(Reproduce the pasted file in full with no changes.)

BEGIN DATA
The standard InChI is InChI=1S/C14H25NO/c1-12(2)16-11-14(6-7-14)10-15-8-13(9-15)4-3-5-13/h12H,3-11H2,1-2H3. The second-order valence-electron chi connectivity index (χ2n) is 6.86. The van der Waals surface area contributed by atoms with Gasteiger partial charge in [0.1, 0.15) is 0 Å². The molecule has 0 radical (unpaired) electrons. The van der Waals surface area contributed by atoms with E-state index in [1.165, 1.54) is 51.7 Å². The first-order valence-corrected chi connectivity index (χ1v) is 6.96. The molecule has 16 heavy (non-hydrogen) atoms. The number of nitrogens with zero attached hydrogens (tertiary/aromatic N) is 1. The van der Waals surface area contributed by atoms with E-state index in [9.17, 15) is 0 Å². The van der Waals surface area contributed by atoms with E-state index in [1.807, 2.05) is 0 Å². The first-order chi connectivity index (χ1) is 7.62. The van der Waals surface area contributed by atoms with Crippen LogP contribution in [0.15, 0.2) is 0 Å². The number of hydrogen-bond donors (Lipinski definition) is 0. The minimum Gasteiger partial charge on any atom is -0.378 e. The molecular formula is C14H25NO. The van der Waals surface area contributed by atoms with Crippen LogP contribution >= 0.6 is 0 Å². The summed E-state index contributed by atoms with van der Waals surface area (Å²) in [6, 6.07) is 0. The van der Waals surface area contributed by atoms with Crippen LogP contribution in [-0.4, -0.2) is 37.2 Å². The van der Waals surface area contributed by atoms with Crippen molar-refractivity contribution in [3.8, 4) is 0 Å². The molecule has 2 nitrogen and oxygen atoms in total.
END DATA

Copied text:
The standard InChI is InChI=1S/C14H25NO/c1-12(2)16-11-14(6-7-14)10-15-8-13(9-15)4-3-5-13/h12H,3-11H2,1-2H3. The second-order valence-electron chi connectivity index (χ2n) is 6.86. The van der Waals surface area contributed by atoms with Gasteiger partial charge in [0.1, 0.15) is 0 Å². The molecule has 0 radical (unpaired) electrons. The van der Waals surface area contributed by atoms with E-state index in [1.165, 1.54) is 51.7 Å². The first-order valence-corrected chi connectivity index (χ1v) is 6.96. The molecule has 16 heavy (non-hydrogen) atoms. The number of nitrogens with zero attached hydrogens (tertiary/aromatic N) is 1. The van der Waals surface area contributed by atoms with E-state index in [9.17, 15) is 0 Å². The van der Waals surface area contributed by atoms with E-state index in [1.807, 2.05) is 0 Å². The first-order chi connectivity index (χ1) is 7.62. The van der Waals surface area contributed by atoms with Crippen LogP contribution in [0.15, 0.2) is 0 Å². The number of hydrogen-bond donors (Lipinski definition) is 0. The minimum Gasteiger partial charge on any atom is -0.378 e. The molecular formula is C14H25NO. The van der Waals surface area contributed by atoms with Crippen LogP contribution >= 0.6 is 0 Å². The summed E-state index contributed by atoms with van der Waals surface area (Å²) in [6, 6.07) is 0. The van der Waals surface area contributed by atoms with Crippen LogP contribution in [-0.4, -0.2) is 37.2 Å². The van der Waals surface area contributed by atoms with Crippen molar-refractivity contribution in [3.8, 4) is 0 Å². The molecule has 2 nitrogen and oxygen atoms in total.